HuffPost Review: Splice

Vincenzo Natali's Splice, opening Friday, has obvious whiffs of David Cronenberg and Guillermo del Toro -- and even some Brian DePalma, with its twisted brew of sex, lies and mutant hybrid creatures.

If the script by Natali and two other writers has its share of dialogue clunkers and over-the-top moments, it still understands the basics of how to construct a speculative-fiction suspense-thriller with a strong "man plays God" theme. It's wholly predictable, but creepy enough to keep you engaged.

Adrien Brophy and Sarah Polley play Clive and Elsa, lovers and colleagues, gene-splicers par excellence for a research lab whose acronym is "NERD." They've synthesized a new life form by blending bits of DNA from a variety of creatures -- and now hope to use its secretions to cure all disease. Their creatures, called Fred and Ginger, are like giant, sentient tongues with limited Silly Putty capability and a mean stinger.

But the company pulls the rug out from under them, just as they've reached a new step: the experimental introduction of human DNA to the creature. But the big boss says no -- and so Clive and Elsa are forced to stop splicing genes and start analyzing chemical secretions of their big, pink slug.

Instead, they go rogue, secretly adding human genes to the mixture, producing a clandestine offspring which, at first, looks like a mammoth spermatozoa dipped in motor oil. It quickly evolves into a house-pet-sized creature with pink naked flesh, kangaroo legs and the head of a squirrel, emitting rodent-like squeaks and chirps. The creature, which is female, also has a prehensile tail, equipped with a poisonous stinger that she can make stand at attention.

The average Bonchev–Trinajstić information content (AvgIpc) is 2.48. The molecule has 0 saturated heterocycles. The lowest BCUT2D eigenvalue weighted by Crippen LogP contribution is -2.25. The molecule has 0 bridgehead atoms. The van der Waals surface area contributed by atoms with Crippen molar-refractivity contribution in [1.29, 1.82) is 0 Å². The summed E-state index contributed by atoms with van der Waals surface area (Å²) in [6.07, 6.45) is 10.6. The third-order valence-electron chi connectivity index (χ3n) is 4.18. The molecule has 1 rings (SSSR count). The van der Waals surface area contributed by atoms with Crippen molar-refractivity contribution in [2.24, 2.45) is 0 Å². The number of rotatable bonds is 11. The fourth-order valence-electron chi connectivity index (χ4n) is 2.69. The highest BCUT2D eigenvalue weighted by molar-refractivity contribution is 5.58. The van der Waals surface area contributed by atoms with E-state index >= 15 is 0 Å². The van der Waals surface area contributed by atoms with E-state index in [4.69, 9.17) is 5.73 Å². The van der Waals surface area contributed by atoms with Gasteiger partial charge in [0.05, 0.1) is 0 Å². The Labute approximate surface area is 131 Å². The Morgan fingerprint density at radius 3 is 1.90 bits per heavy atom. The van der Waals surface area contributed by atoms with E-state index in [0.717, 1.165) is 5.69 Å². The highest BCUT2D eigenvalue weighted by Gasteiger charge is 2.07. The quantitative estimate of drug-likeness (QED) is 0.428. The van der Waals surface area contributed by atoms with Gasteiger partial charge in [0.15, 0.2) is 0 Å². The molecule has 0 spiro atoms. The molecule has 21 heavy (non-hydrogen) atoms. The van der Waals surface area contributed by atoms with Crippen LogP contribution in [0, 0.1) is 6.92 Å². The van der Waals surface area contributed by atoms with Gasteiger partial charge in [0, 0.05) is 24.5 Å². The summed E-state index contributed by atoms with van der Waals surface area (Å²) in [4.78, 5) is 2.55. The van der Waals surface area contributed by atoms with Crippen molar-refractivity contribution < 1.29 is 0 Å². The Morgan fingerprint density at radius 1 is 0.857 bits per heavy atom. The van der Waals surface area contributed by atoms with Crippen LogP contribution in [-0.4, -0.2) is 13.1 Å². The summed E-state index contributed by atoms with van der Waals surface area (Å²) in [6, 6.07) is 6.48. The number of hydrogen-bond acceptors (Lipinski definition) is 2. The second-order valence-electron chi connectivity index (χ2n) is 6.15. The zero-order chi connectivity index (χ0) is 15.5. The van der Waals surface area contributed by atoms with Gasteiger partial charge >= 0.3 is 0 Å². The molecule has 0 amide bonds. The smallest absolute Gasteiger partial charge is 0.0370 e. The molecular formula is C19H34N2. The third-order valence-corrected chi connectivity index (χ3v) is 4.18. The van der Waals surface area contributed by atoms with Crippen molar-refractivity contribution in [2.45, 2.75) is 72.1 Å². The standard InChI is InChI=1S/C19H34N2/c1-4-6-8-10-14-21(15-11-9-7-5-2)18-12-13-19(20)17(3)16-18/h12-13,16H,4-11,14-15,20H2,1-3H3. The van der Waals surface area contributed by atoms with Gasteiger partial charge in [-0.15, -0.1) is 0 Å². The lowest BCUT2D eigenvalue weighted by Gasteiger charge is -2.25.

The preposterousness factor is off the charts here, but Natali moves so swiftly that you can repeatedly say, "Oh, come on," only to find yourself so quickly drawn into the next sequence that you don't have time to process just how silly this all is. It moves almost as fast as the creature -- which is named Dren (nerd backwards) -- evolves into an adult that looks tantalizingly human (except, of course, for that tail).

Dren, played by Delphine Cheneac like an escapee from Cat People, is that deadliest of movie monsters: the other disguised in pleasing human form. Clive and Elsa begin treating her like their own child ("Look -- she's imprinting on me," Elsa purrs) -- big mistake. Didn't these people see The Omen?

Brody, an Oscar winner, and Polley, an Oscar nominee, should know better. They're certainly the least likely genetic scientists you've ever seen, each pushing the other take it one step further than they thought they dared. They have chemistry as a couple, if not credibility as wild-ass biologists.

Splice is flashy and entertaining, but nothing special. It provides the kind of guilty-pleasure thrills that all sci-fi does -- the kind of "I should know better" acquiescence to the outlandish, in the name of moving the story forward. You willingly suspend your disbelief -- but you won't be proud of yourself for doing it. In the end, it's another cheesy sci-fi tale, whose strong ending is preceded by a lot of silliness.

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